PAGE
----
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The Bordering on Silly Defense of Eric Holder, Cont'd.

I have taken the position that Eric Holder lied when he insisted under oath that he was not involved in a "potential prosecution" of Fox News reporter James Rosen.  I have also maintained that Prof. Orin Kerr's defense of Holder on the Volokh Conspiracy doesn't hold up.  (Prof. Volokh himself has chimed in to agree with Orin).

I am happy to report that an unexpected source has now given support to my view, that source being Eric Holder.

Mr. Holder gave an interview to Pete Williams of NBC.  The network reports:

As for using the term "co-conspirator" in describing Rosen's role in a leak investigation, Holder explained that the phrasing was necessary in order to get a search warrant.

"I don't like that, because it means that me as a government official, and who has great respect for the press, is in essence saying that the reporter who is doing his or her job, and doing that very important job, is somehow branded a criminal," he said. "And I'm just not comfortable with that. And we're going to change it."

So he now admits, to use his words, that he effectively "branded [Rosen] a criminal." OK, quick now, when a prosecutor brands Mr. X a criminal, is there a "potential prosecution" of Mr. X?

I could stop there, but I won't, because it gets worse. One might think that the Attorney General of the United States would describe the target of a sought search warrant as a co-conspirator in a federal felony because  --  ready now?  --  he actually is a co-conspirator in a federal felony, rather than tossing it in because it's, ya know, "necessary" to get the court to go along with the intrusion the government wants to undertake.

Good grief.  Has mere expediency replaced basic truth-telling as the standard for what the Attorney General tells the court?  If so, there is more, not less, reason for him to resign.  Did Holder also change the instructions to his line prosecutors to read:  "When seeking a search warrant from a judge, state whatever boilerplate is necessary to get the warrant.  Whether you actually believe it is, well, hey, look............"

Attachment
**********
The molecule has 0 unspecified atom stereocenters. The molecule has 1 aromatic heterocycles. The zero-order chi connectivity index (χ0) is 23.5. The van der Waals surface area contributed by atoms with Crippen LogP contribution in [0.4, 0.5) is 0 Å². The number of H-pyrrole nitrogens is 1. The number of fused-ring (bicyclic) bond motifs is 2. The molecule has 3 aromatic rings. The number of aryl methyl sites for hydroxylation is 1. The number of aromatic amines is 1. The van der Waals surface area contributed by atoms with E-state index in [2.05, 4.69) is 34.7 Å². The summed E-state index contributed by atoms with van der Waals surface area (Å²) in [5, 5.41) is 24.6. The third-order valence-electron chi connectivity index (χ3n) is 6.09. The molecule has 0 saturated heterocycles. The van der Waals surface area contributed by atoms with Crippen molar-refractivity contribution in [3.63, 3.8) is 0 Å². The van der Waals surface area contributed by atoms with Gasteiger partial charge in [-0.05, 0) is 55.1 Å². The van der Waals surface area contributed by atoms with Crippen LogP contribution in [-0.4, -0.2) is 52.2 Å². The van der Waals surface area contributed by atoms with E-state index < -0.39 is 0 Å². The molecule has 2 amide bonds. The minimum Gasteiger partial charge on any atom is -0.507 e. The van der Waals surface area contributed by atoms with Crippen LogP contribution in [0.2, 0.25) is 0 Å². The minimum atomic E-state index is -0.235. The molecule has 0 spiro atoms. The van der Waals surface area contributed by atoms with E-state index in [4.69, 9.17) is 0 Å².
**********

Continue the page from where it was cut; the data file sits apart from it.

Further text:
But perhaps the AG just put his words in the interview "inartfully," as they are wont to say in Washington these days, and told the court that Rosen was a probable co-conspirator because it is what he truly believed.

Unfortunately for Mr. Holder, that's exactly what seals the case against him.  If he believed what he told the court  -- that, at the time he asked for the warrant, he had probable cause to think that Rosen had committed and/or was committing a serious federal crime  --  then he could not possibly have been telling the truth when he testified to Congress that his application for the warrant did not involve Rosen's "potential prosecution."

It's the whole point of an investigation to determine whether or not a prosecution is warranted.  While the investigation is on-going, by definition the government doesn't know whether its targets will or will not be prosecuted.  The outcome of an investigation conducted with even minimal integrity depends, not on pre-existing personal or political inclinations, but on what the evidence turns up.  Every serious investigation  --  and this one was as serious as it gets  --  holds in it, at the minimum, a potential prosecution.  To deny this cannot be anything but false.

The Attorney General lied either in his application to the court, or in his Congressional testimony.  One way or the other, he should leave.

P.S.  I might add that, years ago while I was a federal prosecutor, I met Holder.  I have also watched his body language, inflection and affect during his testimony. He's likable in much the same way that Obama seems to be, and I don't think he's a bad person or a dishonest man at his core.  (This distinguishes him from another candidate Obama is said to have considered for his position, former Sen. John Edwards).

My overall impression is that Holder is a decently capable man who's not up to a very demanding job.  I had this same impression when he was Deputy Attorney General in the 1990's.  Like many people who are in a bit over their heads, the shortcomings eventually surface, and that's what happened in the leak investigation (as Holder seems to acknowledge, in a roundabout way, in the NBC interview).

When this happens, the natural human tendency  --  when the spotlight gets turned on your failings and blunders  --  is to fudge it.  That, perhaps, is the most realistic way to look at Holder's Congressional testimony.  Unfortunately, the cold-light-of-morning word for "fudging" is "lying."  When you hold the awesome power that resides in the Attorney General's office, you have to be better than that.  In that critical job, with so much of the law's integrity and public repute on the line, succumbing to the natural human tendency to CYA is not acceptable.  It is, to the contrary, dangerous. 

Eric Holder could be a fully adequate employee in a variety of other jobs.  Just not in the one he has.  I hear Jim Comey is available.

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